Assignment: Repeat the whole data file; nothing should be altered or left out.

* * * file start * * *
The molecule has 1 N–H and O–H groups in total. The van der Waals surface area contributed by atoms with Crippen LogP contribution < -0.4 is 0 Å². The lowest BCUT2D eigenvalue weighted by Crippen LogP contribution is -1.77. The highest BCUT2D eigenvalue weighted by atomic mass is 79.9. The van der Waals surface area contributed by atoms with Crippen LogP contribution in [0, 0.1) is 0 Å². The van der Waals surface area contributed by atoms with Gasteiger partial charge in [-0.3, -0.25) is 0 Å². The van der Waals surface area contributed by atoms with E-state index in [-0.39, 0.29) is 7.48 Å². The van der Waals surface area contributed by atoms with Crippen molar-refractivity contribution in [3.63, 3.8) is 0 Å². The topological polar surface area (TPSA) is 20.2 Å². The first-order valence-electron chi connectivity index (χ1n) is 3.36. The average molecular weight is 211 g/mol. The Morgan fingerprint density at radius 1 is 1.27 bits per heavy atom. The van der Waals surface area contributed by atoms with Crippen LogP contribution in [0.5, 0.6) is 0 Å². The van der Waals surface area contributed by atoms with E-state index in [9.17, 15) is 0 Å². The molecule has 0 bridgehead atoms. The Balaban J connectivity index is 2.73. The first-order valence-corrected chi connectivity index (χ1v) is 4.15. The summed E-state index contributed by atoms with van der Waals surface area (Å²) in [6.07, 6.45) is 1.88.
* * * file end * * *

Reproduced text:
The molecule has 1 N–H and O–H groups in total. The van der Waals surface area contributed by atoms with Crippen LogP contribution < -0.4 is 0 Å². The lowest BCUT2D eigenvalue weighted by Crippen LogP contribution is -1.77. The highest BCUT2D eigenvalue weighted by atomic mass is 79.9. The van der Waals surface area contributed by atoms with Crippen LogP contribution in [0, 0.1) is 0 Å². The van der Waals surface area contributed by atoms with Gasteiger partial charge in [-0.3, -0.25) is 0 Å². The van der Waals surface area contributed by atoms with E-state index in [-0.39, 0.29) is 7.48 Å². The van der Waals surface area contributed by atoms with Crippen molar-refractivity contribution in [3.63, 3.8) is 0 Å². The topological polar surface area (TPSA) is 20.2 Å². The first-order valence-electron chi connectivity index (χ1n) is 3.36. The average molecular weight is 211 g/mol. The Morgan fingerprint density at radius 1 is 1.27 bits per heavy atom. The van der Waals surface area contributed by atoms with Crippen LogP contribution in [0.5, 0.6) is 0 Å². The van der Waals surface area contributed by atoms with E-state index in [9.17, 15) is 0 Å². The molecule has 0 bridgehead atoms. The Balaban J connectivity index is 2.73. The first-order valence-corrected chi connectivity index (χ1v) is 4.15. The summed E-state index contributed by atoms with van der Waals surface area (Å²) in [6.07, 6.45) is 1.88.